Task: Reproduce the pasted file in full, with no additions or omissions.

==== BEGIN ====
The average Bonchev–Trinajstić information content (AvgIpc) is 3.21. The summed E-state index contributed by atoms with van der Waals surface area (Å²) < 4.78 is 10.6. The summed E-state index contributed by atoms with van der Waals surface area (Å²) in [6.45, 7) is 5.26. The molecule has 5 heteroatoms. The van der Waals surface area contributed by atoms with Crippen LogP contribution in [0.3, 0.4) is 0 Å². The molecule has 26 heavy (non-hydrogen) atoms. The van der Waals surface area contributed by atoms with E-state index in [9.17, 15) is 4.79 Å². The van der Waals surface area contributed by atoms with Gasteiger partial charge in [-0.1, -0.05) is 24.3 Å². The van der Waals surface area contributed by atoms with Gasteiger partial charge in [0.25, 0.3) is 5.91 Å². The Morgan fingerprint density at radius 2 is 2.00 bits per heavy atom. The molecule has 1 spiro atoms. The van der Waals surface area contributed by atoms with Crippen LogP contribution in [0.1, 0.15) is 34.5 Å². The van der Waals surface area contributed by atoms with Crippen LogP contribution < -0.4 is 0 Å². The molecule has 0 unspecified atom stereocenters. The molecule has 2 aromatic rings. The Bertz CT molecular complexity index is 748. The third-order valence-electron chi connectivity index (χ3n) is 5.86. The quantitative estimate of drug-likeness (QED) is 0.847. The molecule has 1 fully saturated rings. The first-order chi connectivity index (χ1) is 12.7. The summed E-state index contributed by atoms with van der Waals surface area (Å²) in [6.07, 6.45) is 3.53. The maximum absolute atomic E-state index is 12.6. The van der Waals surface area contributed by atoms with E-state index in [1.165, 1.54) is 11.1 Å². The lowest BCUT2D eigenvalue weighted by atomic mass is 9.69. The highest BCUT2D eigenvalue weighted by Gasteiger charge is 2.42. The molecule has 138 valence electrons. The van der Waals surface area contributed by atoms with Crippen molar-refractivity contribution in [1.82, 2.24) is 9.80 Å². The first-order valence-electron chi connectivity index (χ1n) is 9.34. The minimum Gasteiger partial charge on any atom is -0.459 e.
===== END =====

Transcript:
The average Bonchev–Trinajstić information content (AvgIpc) is 3.21. The summed E-state index contributed by atoms with van der Waals surface area (Å²) < 4.78 is 10.6. The summed E-state index contributed by atoms with van der Waals surface area (Å²) in [6.45, 7) is 5.26. The molecule has 5 heteroatoms. The van der Waals surface area contributed by atoms with Crippen LogP contribution in [0.3, 0.4) is 0 Å². The molecule has 26 heavy (non-hydrogen) atoms. The van der Waals surface area contributed by atoms with E-state index in [9.17, 15) is 4.79 Å². The van der Waals surface area contributed by atoms with Gasteiger partial charge in [-0.1, -0.05) is 24.3 Å². The van der Waals surface area contributed by atoms with Gasteiger partial charge in [0.25, 0.3) is 5.91 Å². The Morgan fingerprint density at radius 2 is 2.00 bits per heavy atom. The molecule has 1 spiro atoms. The van der Waals surface area contributed by atoms with Crippen LogP contribution in [0.1, 0.15) is 34.5 Å². The van der Waals surface area contributed by atoms with Crippen LogP contribution < -0.4 is 0 Å². The molecule has 0 unspecified atom stereocenters. The molecule has 2 aromatic rings. The Bertz CT molecular complexity index is 748. The third-order valence-electron chi connectivity index (χ3n) is 5.86. The quantitative estimate of drug-likeness (QED) is 0.847. The molecule has 1 fully saturated rings. The first-order chi connectivity index (χ1) is 12.7. The summed E-state index contributed by atoms with van der Waals surface area (Å²) in [6.07, 6.45) is 3.53. The maximum absolute atomic E-state index is 12.6. The van der Waals surface area contributed by atoms with E-state index in [1.165, 1.54) is 11.1 Å². The lowest BCUT2D eigenvalue weighted by atomic mass is 9.69. The highest BCUT2D eigenvalue weighted by Gasteiger charge is 2.42. The molecule has 138 valence electrons. The van der Waals surface area contributed by atoms with Crippen molar-refractivity contribution in [1.82, 2.24) is 9.80 Å². The first-order valence-electron chi connectivity index (χ1n) is 9.34. The minimum Gasteiger partial charge on any atom is -0.459 e.